Influencers Opinion

Millions of Californians suffer from mental illness. They need our sustained support

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While the statistics can be frightening, the hopes and aspirations of families torn apart by unfulfilled potential and lost lives are worth every effort to reverse ongoing trends associated with the lack of access to behavioral health care.

We’re talking about the millions of Californians experiencing a behavioral, mental health or substance use disorder.

Opinion

For those of us who spend our lives working to improve the health and well-being of our communities, rising to meet California’s behavioral health needs is one of the great challenges of our time.

We know, for example, that of the roughly 6 million people in our state confronting mental illness, only one in three are getting the help they need, and that communities of color experience profound disparities in treatment access.

We also know that mental health challenges can be complex, long-term conditions that must be treated with sustained care plans that include community integration, addressing the needs of the whole person and incorporating the growing knowledge about the negative impacts of trauma.

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Chet Hewitt

We recognize we must eliminate longstanding stigmas surrounding behavioral health disorders and barriers to care – including inequitable criminalization of substance use and unequal access to services in communities of color – so that treatment can begin before these diseases have a chance to grow more acute.

That’s why California’s hospitals and the Sierra Health Foundation are encouraged by the momentum building among the state’s leaders – Gov. Gavin Newsom, Tom Insel and others, along with health care providers and community advocates – to address obstacles for those in need of immediate help.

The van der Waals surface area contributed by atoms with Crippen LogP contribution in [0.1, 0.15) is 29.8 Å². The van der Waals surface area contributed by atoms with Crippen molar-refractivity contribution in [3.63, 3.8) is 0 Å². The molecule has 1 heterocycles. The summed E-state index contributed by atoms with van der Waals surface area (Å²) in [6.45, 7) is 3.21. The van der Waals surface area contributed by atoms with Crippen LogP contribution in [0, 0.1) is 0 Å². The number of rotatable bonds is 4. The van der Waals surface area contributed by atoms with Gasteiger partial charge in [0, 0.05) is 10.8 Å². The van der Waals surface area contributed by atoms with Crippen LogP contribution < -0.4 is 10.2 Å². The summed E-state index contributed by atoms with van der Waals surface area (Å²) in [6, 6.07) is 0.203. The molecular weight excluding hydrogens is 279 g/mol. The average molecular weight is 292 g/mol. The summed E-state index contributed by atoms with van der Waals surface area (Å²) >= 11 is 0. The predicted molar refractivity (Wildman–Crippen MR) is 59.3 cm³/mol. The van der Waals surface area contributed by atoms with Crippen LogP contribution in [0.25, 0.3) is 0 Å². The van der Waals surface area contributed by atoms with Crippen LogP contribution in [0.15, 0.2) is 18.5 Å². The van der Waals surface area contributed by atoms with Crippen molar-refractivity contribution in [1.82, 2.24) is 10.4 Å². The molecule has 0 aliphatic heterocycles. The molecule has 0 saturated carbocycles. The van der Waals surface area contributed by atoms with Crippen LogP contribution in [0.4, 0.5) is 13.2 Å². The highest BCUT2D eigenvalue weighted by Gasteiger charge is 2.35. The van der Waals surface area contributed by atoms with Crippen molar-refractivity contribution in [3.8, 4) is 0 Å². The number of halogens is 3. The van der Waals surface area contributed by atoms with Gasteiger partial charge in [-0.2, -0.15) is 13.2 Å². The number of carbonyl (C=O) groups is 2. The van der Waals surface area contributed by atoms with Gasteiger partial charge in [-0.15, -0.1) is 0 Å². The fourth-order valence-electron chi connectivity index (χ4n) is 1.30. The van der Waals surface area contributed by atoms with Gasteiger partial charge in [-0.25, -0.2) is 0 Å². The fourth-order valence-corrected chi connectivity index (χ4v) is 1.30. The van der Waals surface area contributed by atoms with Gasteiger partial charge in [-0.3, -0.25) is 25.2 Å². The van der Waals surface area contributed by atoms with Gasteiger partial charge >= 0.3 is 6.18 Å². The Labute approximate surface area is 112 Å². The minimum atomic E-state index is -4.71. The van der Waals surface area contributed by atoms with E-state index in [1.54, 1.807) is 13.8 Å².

To meet the needs of our friends and loved ones in a meaningful, systematic way, there are several concrete measures California can take:

  • Ensure enforcement of established parity standards to make certain that insurance companies cover and treat mental health and substance use disorders the same as physical health.
  • Advance an integrated system of care that expands the capacity and availability of treatment options inside and outside of insurance coverage, including community-based providers, peer counselors, remote therapies and more, no matter where in the state care is delivered and to whom.
  • Continue to invest in a well-trained, bias-informed workforce that can meet growing demand.
  • Tackle California’s need for safe, affordable and stable housing, a vital component of mental health for both children and adults.
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Carmela Coyle

California’s hospitals, the Sierra Health Foundation and the broader philanthropic community are proud to stand together to face this crisis. Only through collaboration and sustained support will communities have the strength and resources to turn the tide and deliver care to people who need and want help.

Carmela Coyle is president and CEO of the California Hospital Association. Chet P. Hewitt is the president and CEO of Sierra Health Foundation and The Center. They are both Health Care Influencers for McClatchy’s California Influencers series.
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